Popcorn Perspectives with Danny Minton – Week of January 25, 2021

Popcorn Perspectives with Danny Minton

Week of January 25, 2021

The Little Things
Rated R for violent/disturbing images, language and full nudity
Rotten Tomatoes Score: 52% at time of writing
Available in theaters and on HBO Max

From writer/director John Lee Hancock (Blindside) comes this period crime drama about a small town cop (Denzel Washington) who comes to Los Angeles for a routine visit, only to be asked to help with a serial killer investigation by the city’s hottest homicide detective (Rami Malek). Once they have jumped into the investigation, they find a suspect (Jared Leto) who they are certain is guilty but who has covered his tracks perfectly and seems to enjoy being hunted. For the first hour, this film pulls you in nicely and really engages. It starts out dark and gritty and seemingly full of surprises. But as soon as it hooks you, it lets you go with a manhunt that feels insincere at best and manipulative at worst. By the end, it is more than apparent that the promise of a great crime drama was just a ruse and that in spite of the stellar cast strutting their stuff, the film is just pretending to be smarter than it actually is. And rather than a scary, insomnia-inducing thriller, we get a forgettable drama with very little substance. C-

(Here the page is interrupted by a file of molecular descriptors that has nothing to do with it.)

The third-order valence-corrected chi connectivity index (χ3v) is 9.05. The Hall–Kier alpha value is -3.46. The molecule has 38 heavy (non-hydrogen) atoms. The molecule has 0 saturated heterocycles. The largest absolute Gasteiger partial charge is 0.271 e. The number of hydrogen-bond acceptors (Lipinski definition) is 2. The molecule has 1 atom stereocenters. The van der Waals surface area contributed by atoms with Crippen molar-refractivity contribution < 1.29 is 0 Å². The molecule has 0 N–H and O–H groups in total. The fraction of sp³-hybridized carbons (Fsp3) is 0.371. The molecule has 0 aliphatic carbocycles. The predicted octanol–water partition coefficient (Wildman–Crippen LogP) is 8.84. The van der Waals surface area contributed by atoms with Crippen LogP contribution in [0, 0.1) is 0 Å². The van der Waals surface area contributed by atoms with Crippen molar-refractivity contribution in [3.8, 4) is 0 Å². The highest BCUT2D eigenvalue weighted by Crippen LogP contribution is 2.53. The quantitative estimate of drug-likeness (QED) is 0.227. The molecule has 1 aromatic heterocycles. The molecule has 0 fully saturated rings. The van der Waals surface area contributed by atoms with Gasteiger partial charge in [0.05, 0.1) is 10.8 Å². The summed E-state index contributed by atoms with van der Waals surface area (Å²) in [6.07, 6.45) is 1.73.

Rated R for brief violence, some sexual content/nudity and language
Rotten Tomatoes Score: 58% at time of writing
Available on Apple TV+

In his new family drama not meant for families, Justin Timberlake is a former LSU quarterback turned criminal who comes home to live with grandma after a long haul in prison. Upon his return he befriends a lonely and neglected boy whose drug addicted mother tends to disappear for lengthy periods, leaving him and his grandmother as temporary guardians. As he spends more time with the boy, he begins to connect in a way that changes his life. But as the situation becomes more tense, his past reappears to haunt his present. I’ve always rather liked JT as an actor and while he doesn’t make many appearances on screen, he usually has great presence. This might be a small film, but it packs a punch, even if it is pretty manipulative. I’ll admit that the graphic sex scenes are way out of place and the film might have been better as a PG-13, but its doubtful they were looking for a younger audience anyway. As a foster parent who has seen this scenario first hand, I found it rather easy to be empathetic to his character and his motives, and equally frustrated at the helplessness one feels when faced with such a dilemma. B+

The White Tiger
Rated R for language, violence and sexual material
Rotten Tomatoes Score: 91%
Available on Netflix

This new Netflix indie follows the life a poor young Indian man from a low caste who somehow finds his way into high Indian society. You see his life toward the middle of his journey before they take you to his lowly beginning, constantly wondering how he is able to elevate. It’s a well-written and well-acted picture with a relatively unknown cast that really pulls it off. It’s definitely westernized so as not to be mistaken for a Bollywood flick, for those who might be turned off by that. It’s more along the lines of Slumdog Millionaire, although not nearly as strong. But still, it makes for a great epic with terrific energy and verve, and many nice (and not so nice) surprises along the way. A-